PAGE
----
The film follows NYC cop Jim Wilson who, having been too heavy handed with one too many suspects, is seconded to a murder case in the regional West. There, he meets Brent (the father of the victim) and blind woman Mary Malden (Ida Lupino), the sister of the murder suspect. Ray takes us from the multiplicity of noir types (numerous cops, snitches, femme fatales) in the city to the diametric versions of Jim in the West: Mary and Brent respectively possess Jim's alienation and capacity for vengeful brutality, but each also possesses a material justification for their traits which Jim seems to lack - he shares neither Mary's experience of disability nor Brent's experience of fatherhood. The world of the film becomes expressive of this abstract arrangement that paves the way for Jim’s self-revelation. Even if Jim's journey is not the only one we witness, the snowy landscape's stark binary patterning is a captivatingly desolate vision of a world of only states of matter, of formation and separation. The moment Jim turns to Brent in the darkness of the car, his features barely distinguishable, after Brent says "Why do you care? Wasn't your kid.” is a moment of inward-turning (darkness in the darkness) that precipitates the journey towards self-discernment in the blank expanse of the snow, which has thickened over dissolves leading up to the scene.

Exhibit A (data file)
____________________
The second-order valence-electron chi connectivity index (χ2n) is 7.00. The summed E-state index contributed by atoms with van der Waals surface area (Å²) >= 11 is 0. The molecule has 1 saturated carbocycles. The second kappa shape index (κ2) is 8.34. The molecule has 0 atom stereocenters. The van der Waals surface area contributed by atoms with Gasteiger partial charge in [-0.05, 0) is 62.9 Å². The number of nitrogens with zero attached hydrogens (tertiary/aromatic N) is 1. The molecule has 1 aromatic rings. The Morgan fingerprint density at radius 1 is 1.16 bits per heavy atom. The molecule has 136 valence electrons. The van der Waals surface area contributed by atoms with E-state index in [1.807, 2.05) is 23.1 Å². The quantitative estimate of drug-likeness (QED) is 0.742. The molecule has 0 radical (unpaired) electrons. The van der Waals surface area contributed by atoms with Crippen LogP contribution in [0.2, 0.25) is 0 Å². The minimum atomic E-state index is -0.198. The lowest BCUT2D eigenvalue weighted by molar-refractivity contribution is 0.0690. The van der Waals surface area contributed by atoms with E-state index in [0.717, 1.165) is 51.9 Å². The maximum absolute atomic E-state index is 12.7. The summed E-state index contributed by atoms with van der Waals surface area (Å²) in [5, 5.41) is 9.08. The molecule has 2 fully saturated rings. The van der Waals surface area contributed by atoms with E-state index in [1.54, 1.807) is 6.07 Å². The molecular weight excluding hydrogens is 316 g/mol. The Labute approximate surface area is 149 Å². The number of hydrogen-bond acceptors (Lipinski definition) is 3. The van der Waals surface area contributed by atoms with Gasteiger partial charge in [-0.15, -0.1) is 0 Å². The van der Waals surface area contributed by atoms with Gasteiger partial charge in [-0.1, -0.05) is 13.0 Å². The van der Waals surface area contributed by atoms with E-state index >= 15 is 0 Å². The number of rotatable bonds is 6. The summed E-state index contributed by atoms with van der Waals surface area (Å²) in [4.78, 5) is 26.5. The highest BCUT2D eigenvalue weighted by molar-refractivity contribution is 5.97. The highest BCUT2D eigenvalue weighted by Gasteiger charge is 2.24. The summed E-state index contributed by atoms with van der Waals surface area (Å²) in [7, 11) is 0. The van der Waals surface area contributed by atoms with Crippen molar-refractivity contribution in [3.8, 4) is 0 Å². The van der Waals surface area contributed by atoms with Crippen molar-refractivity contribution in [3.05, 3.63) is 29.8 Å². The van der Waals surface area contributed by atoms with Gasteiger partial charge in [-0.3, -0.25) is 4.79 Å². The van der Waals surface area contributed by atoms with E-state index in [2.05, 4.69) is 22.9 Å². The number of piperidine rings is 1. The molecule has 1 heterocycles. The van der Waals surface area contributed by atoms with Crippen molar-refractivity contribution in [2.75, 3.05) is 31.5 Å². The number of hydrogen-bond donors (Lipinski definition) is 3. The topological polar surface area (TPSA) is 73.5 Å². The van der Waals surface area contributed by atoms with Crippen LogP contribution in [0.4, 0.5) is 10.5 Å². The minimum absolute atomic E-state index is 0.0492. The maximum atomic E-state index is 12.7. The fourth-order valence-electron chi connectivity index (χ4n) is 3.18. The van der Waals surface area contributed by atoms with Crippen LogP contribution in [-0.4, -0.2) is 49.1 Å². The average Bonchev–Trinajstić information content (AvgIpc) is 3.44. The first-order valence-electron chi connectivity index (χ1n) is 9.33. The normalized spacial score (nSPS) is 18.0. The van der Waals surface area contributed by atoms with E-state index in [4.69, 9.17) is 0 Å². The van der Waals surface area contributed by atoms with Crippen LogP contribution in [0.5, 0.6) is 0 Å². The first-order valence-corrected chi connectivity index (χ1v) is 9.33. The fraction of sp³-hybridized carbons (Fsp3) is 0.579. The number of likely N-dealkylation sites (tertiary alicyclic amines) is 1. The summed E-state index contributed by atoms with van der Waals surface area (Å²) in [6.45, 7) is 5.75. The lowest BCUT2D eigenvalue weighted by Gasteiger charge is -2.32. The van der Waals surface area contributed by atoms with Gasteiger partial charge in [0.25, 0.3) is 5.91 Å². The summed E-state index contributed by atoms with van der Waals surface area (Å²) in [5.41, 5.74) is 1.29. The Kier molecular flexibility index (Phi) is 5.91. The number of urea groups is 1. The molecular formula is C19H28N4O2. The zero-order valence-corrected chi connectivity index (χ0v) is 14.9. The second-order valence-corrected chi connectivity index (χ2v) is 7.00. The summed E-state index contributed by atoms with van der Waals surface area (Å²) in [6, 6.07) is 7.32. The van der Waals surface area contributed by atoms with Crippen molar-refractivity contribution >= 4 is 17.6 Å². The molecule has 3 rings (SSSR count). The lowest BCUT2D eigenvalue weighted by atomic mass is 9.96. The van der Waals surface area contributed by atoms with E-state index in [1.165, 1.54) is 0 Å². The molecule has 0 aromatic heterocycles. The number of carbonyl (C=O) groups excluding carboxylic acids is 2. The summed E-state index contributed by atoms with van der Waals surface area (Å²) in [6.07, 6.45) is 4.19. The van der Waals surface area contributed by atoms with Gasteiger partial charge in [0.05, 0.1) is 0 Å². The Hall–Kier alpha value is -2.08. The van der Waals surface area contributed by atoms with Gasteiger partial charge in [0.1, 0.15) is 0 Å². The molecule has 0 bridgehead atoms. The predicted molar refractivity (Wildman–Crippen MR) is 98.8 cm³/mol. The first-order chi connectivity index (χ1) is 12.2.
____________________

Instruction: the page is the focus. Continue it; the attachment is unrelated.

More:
Robert Ryan as Jim Wilson

Re the intimacy of the physical: Jim and Mary both give away more about themselves in their physiques and movements than they want to. Blindness causes Mary to lead all her movements with her hands and those hesitant arrhythmic twists of her body — her vulnerability therefore always obvious and the sensuality of her world more patent because more tactile. Jim’s large athletic frame betrays his potential for brutality even before he acts it out, like a sublimation of the patent sensuality he brings to the screen through the mere force of his great shape and size in the frame. The literalness of Jim’s avoidant actions in particular, like how he physically turns his chair away from Hazel at the bar to avoid her flirtations, remind me of what Kent Jones says about the world of Denis' Beau Travail: that it’s a “universe of men silently faced towards one another and away from life” — but in this case only Jim longs for the communal solitude of men, thus his insistence on studying suspect photographs over a lonesome dinner (he thinks he’s doing it for the boys), thus his only tender scene with another person early in the film being with the young boy he kicks a newspaper around with after work. The rest wonder why he doesn’t want to meet their families.